Imagine a party at which all the guests are sommeliers: You might expect more spitting than at a Sex Pistols concert, more sniffing than at the home of a wayward lord.
Younger wine professionals in London have gotten together in an informal group called Wine Bantz, to which they each bring a bottle and try to surprise one another. While it's about blind tasting rather than getting blind drunk, it's certainly convivial. The first session, at Mission in Bethnal Green, lasted into the early hours. (You can see the evidence on the group's Twitter feed.)
Like policemen, sommeliers in London are getting younger. If you doubt that, please meet Seamus Sharkey, the head sommelier at Restaurant Story. He is 24.
"Wine Bantz is creating a real buzz," he says. "We've been talking about doing this for months. Sommeliers are generally extroverts, but there's usually not much energy at wine tastings. You just show up and go back to work. This is about sharing and enjoying.
"We want to get people excited about the London wine scene. Some sommeliers think they are lone rangers conquering the world, but really it's our job to pour fermented grape juice."
The second Wine Bantz, held at Bubbledogs last month, was all about sparklers, with bottles that ranged from Dom Perignon 1970 to a little-known Austrian wine. ("Bantz" is short for "banter," or wine chatter.) Some guests ended up back at Mission, whose co-owner Michael Sager-Wilde, is a founder of Wine Bantz.
Sunaina Sethi, 27, who is in charge of wine at JKS Restaurants—which includes Bubbledogs and Gymkhana—says she plans to get involved. "It's a great opportunity for like-minded people to get together and talk about a common passion and taste interesting things," she says. "It's a way for sommeliers to find more interesting wines to introduce in their establishments."
Raphael Rodriguez, restaurant director at Fera at Claridge's, has been part of Wine Bantz from the start, when it was just a handful of friends. About 100 people are now on the e-mail list.
"The point is to get the wine trade together and have fun," he says. "We share the same passion, and the point is to get to know each other and get to know some different wines." That can work in diners' favor as unusual wines introduced at the events make their way onto wine lists in restaurants.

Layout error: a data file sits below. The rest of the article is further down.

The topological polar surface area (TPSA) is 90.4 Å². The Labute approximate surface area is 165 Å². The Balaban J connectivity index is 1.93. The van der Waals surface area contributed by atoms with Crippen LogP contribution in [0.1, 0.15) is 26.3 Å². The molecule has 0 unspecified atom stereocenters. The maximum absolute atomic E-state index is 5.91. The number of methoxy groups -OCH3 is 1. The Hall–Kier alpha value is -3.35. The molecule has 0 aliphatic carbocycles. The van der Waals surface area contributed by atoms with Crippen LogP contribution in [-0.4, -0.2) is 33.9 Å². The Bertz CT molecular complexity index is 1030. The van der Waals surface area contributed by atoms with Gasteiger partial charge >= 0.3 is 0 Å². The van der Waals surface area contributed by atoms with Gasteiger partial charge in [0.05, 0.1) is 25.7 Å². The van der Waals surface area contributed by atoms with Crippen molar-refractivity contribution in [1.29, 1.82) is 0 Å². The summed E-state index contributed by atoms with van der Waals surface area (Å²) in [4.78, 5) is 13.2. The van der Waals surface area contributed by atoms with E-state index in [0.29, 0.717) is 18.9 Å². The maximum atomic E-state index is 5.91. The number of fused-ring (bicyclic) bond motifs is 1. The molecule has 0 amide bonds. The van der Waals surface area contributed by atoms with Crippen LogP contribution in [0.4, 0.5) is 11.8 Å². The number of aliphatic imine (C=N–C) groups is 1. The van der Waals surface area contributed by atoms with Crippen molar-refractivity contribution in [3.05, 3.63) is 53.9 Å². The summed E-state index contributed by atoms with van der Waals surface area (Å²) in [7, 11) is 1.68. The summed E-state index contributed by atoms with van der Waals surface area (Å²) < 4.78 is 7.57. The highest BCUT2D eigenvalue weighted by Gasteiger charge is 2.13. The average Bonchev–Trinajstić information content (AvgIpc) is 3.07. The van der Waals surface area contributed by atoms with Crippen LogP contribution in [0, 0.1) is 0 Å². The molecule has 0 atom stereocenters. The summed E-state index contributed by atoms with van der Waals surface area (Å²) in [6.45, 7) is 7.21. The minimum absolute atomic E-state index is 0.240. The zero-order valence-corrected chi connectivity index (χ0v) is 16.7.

(If you can't wait for that and you want something funky, Newcomer Wines in Shoreditch focuses on "Austrian wines with cool labels and crazy stories." These wines, from small growers, are just starting to show up in restaurants such as Lyle's. Hedonism Wines in Mayfair is another fine destination for the adventurous.)
The Bubbledogs party, which attracted 30 to 40 guests, took place in early July. It's back to Mission in September for the next gathering.
"It was really fun," says James Snowdon, 27, who worked at Bubbledogs before joining Bao. "It's just a bunch of friends of a similar age who are like-minded when it comes to wine. Some bring funky stuff and others big names."
Bubbledogs owner Sandia Chang, a veteran of Per Se in New York and Marcus Wareing at the Berkeley, says Wine Bantz is actually replacing an important part of the learning process for a restaurateur that gets lost when you break out on your own.
"When I was working at Per Se, I had sommeliers that would pull me aside at the end of the night and pour me a few glasses of wine, blind, and it would train me to taste them blind," she says. "But once you run your own restaurant, no one does that for you any more. This is a good way to train each other and show each other new things and see what people are drinking out there.
"We just talk a lot about geeky wine stuff and have fun and relax. Sommeliers used to be quite intimidating, but nowadays we're a little bit fresher-faced, with a new approach.
"Generally, restaurants no longer list wines by lowest to highest price. They list by regions and grapes because people are more savvy and more open to trying new things. It's more fun. There are a lot of women in the industry as well, which is less intimidating. Sommeliers are younger and talk normally, instead of using jargon."
What is her tip for something for us all to try?
"Cabernet franc is the thing now," she says. "It’s a grape that’s been forgotten and it is amazing. I always think cabernet franc tastes like the dry spice package in instant noodles."
Now that's language we can all understand.
Richard Vines is the chief food critic for Bloomberg. Follow him on Twitter @richardvines.
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